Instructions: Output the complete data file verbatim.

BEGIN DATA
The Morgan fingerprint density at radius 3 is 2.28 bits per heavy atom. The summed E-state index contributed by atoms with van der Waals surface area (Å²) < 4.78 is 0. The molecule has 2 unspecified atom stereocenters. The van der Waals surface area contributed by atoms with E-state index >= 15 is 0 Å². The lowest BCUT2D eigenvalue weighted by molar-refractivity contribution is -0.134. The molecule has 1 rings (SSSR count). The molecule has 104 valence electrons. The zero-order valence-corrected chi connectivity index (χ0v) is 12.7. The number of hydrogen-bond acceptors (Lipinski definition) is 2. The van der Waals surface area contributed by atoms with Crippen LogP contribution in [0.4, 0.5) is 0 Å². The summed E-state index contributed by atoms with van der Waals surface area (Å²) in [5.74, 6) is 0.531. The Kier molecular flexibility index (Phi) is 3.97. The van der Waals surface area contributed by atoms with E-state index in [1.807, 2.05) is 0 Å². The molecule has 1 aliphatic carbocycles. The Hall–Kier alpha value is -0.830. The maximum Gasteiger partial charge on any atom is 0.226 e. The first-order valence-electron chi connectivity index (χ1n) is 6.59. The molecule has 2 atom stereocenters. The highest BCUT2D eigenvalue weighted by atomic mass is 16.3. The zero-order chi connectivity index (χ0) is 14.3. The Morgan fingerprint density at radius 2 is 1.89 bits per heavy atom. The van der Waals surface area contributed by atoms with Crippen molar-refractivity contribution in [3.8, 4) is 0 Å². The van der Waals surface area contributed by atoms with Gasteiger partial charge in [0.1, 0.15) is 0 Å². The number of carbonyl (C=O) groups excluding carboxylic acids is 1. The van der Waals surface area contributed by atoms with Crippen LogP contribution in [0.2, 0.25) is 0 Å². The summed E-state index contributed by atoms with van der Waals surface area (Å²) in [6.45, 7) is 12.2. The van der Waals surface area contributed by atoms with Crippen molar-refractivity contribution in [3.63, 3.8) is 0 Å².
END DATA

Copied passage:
The Morgan fingerprint density at radius 3 is 2.28 bits per heavy atom. The summed E-state index contributed by atoms with van der Waals surface area (Å²) < 4.78 is 0. The molecule has 2 unspecified atom stereocenters. The van der Waals surface area contributed by atoms with E-state index >= 15 is 0 Å². The lowest BCUT2D eigenvalue weighted by molar-refractivity contribution is -0.134. The molecule has 1 rings (SSSR count). The molecule has 104 valence electrons. The zero-order valence-corrected chi connectivity index (χ0v) is 12.7. The number of hydrogen-bond acceptors (Lipinski definition) is 2. The van der Waals surface area contributed by atoms with Crippen LogP contribution in [0.4, 0.5) is 0 Å². The summed E-state index contributed by atoms with van der Waals surface area (Å²) in [5.74, 6) is 0.531. The Kier molecular flexibility index (Phi) is 3.97. The van der Waals surface area contributed by atoms with E-state index in [1.807, 2.05) is 0 Å². The molecule has 1 aliphatic carbocycles. The Hall–Kier alpha value is -0.830. The maximum Gasteiger partial charge on any atom is 0.226 e. The first-order valence-electron chi connectivity index (χ1n) is 6.59. The molecule has 2 atom stereocenters. The highest BCUT2D eigenvalue weighted by atomic mass is 16.3. The zero-order chi connectivity index (χ0) is 14.3. The Morgan fingerprint density at radius 2 is 1.89 bits per heavy atom. The van der Waals surface area contributed by atoms with Crippen molar-refractivity contribution in [3.8, 4) is 0 Å². The van der Waals surface area contributed by atoms with Gasteiger partial charge in [0.1, 0.15) is 0 Å². The number of carbonyl (C=O) groups excluding carboxylic acids is 1. The van der Waals surface area contributed by atoms with Crippen LogP contribution in [0.2, 0.25) is 0 Å². The summed E-state index contributed by atoms with van der Waals surface area (Å²) in [6.45, 7) is 12.2. The van der Waals surface area contributed by atoms with Crippen molar-refractivity contribution in [3.63, 3.8) is 0 Å².